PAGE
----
Intellectual property

intangible asset consisting of ownership of ideas and processes

Intellectual property (IP) refers to the ownership of an idea or design by the person who came up with it. It is a term used in property law. It gives a person certain exclusive rights to a distinct type of creative design,[1] meaning that nobody else can copy or reuse that creation without the owner's permission. It can be applied to musical, literary and artistic works, discoveries and inventions. Common types of intellectual property rights include copyrights, trademarks, patents, industrial design rights and trade secrets.

The term intellectual property dates from the 19th century.[2] Before that, patent laws were first made under the Statute of Monopolies 1623 and copyright laws were first seen in the Statute of Anne in 1710.[3] Modern usage of the term intellectual property goes back at least as far as 1867. The constitution of the North German Confederation granted legislative power over the protection of intellectual property (German: Schutz des geistigen Eigentums) to the confederation.[4]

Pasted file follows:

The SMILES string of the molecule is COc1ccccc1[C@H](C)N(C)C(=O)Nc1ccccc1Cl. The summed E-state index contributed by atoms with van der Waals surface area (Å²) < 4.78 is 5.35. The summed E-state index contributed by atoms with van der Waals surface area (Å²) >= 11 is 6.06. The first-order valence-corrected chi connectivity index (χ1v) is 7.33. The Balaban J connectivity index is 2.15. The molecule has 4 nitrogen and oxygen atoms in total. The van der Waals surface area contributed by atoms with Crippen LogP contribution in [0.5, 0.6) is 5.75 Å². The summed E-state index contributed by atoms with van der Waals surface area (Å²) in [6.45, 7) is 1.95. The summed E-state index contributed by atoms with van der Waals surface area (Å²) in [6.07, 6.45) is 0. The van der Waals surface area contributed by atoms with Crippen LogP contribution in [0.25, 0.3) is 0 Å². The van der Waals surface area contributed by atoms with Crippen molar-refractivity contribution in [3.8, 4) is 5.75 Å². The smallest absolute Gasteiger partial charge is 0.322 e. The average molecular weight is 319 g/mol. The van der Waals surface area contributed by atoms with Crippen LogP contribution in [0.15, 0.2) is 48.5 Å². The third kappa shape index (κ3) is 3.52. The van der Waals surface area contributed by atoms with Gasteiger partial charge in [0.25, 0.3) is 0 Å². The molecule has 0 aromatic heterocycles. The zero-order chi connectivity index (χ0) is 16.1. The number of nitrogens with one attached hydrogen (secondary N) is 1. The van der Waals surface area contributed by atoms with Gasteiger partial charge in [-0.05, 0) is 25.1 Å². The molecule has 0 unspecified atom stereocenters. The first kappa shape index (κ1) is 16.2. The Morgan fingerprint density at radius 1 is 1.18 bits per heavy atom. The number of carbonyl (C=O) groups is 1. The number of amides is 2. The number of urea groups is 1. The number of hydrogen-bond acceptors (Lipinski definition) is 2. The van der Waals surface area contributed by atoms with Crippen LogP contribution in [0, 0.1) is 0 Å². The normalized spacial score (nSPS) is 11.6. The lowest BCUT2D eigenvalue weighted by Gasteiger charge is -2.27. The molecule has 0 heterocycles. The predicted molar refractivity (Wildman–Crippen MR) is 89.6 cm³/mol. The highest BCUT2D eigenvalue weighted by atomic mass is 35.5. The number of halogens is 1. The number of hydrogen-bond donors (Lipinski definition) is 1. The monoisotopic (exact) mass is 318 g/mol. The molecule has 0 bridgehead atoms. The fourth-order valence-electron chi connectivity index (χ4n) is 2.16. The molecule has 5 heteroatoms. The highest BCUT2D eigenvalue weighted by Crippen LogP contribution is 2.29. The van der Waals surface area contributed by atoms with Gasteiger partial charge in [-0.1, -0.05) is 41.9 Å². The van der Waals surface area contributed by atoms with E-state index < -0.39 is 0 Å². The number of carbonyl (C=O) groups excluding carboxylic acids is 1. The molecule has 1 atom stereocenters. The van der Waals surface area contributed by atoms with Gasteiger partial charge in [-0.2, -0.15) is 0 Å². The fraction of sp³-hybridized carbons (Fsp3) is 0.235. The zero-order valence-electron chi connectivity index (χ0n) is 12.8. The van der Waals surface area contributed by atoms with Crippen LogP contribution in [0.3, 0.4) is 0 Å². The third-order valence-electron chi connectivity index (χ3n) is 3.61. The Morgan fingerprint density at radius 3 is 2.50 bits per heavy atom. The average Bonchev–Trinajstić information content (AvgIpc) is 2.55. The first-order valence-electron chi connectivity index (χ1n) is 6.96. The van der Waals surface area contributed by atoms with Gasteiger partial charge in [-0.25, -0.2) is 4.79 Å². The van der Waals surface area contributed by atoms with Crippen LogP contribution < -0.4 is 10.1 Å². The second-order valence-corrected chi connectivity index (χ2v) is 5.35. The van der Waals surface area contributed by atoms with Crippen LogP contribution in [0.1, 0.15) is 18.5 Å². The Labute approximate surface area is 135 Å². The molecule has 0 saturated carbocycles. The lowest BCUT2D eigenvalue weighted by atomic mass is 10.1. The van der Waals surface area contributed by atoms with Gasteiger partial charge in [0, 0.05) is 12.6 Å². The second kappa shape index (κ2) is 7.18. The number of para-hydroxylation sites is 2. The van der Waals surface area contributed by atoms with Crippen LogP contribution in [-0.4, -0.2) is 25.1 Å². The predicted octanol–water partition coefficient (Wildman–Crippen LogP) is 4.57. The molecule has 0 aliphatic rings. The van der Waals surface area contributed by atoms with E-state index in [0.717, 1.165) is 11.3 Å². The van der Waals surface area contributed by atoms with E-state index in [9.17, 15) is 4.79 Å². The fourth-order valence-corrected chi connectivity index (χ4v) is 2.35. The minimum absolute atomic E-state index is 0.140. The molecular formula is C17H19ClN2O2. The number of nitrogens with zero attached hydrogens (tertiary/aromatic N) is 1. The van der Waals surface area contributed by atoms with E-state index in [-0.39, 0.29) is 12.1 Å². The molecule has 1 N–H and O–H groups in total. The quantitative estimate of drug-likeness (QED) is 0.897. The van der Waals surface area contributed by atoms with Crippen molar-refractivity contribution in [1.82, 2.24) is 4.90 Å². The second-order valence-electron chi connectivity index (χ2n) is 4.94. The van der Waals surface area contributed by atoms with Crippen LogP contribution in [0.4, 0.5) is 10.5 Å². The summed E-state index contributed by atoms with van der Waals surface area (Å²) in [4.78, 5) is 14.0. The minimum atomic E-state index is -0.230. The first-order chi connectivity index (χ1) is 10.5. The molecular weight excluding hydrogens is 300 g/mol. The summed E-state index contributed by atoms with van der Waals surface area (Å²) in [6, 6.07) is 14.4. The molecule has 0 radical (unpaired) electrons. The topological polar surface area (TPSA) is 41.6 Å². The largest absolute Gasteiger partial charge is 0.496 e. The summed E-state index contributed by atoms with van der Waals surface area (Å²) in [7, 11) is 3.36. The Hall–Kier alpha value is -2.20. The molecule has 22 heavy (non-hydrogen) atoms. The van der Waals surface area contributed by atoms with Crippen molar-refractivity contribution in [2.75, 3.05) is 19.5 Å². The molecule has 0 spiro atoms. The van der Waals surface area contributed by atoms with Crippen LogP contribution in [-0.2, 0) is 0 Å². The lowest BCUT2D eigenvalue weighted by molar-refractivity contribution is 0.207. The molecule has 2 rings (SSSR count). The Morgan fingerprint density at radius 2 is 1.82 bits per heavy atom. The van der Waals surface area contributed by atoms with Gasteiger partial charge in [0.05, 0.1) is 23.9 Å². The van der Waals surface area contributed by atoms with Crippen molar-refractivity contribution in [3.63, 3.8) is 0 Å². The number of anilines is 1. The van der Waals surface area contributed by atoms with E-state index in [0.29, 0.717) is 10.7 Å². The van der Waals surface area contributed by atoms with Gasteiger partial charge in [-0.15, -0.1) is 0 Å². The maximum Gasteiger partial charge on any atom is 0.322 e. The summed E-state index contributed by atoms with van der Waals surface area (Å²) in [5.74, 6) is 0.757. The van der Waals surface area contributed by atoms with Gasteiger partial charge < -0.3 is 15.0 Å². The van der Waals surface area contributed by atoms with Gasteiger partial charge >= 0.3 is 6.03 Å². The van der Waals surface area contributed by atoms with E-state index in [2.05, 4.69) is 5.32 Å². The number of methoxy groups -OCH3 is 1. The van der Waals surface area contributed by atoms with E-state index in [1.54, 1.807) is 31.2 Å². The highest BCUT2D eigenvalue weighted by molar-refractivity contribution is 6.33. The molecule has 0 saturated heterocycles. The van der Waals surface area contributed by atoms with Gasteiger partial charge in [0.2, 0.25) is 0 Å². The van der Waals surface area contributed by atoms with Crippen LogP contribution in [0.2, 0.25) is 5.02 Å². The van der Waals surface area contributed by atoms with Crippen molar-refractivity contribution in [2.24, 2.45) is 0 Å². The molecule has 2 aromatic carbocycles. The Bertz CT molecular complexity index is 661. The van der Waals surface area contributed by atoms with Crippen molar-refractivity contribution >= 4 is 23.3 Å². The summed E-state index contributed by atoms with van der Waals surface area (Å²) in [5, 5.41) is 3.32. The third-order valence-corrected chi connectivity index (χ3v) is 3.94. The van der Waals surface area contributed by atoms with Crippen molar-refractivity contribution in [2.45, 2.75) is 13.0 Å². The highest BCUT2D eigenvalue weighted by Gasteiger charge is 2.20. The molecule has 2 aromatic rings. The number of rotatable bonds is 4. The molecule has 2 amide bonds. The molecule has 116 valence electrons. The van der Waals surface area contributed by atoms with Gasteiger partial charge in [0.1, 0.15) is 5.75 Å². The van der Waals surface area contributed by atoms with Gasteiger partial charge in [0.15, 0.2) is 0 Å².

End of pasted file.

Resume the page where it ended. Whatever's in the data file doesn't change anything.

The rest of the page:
The stated reason for most intellectual property laws is to encourage progress. To give legal ownership of an idea to an inventor is seen as an incentive for those people to make their inventions available to the public.[5] It is designed to secure the full value of a work for its creator, to make it into another type of 'real' property.


  1. Intellectual Property Licensing: Forms and Analysis, by Richard Raysman, Edward A. Pisacreta and Kenneth A. Adler. Law Journal Press, 1998-2008. ISBN 9781588520869.
  2. " property as a common descriptor of the field probably traces to the foundation of the World Intellectual Property Organization (WIPO) by the United Nations." in Mark A. Lemley, Property, Intellectual Property, and Free Riding Archived 2009-02-26 at the Wayback Machine, Texas Law Review, 2005, Vol. 83:1031, page 1033, footnote 4.
  3. Brad, Sherman; Lionel Bently (1999). The making of modern intellectual property law: the British experience, 1760-1911. Cambridge University Press. p. 207. ISBN 978-0-521-56363-5.[permanent dead link]
  4. 'Article 4 No. 6 of the Constitution of 1867 (German)' Archived 2011-05-03 at the Wayback Machine Hastings Law Journal, Vol. 52, p. 1255, 2001
  5. Lemley, Mark A. "Property, Intellectual Property, and Free Riding". Texas Law Review. 2004–2005 (83): 1031. Retrieved 3 July 2012.

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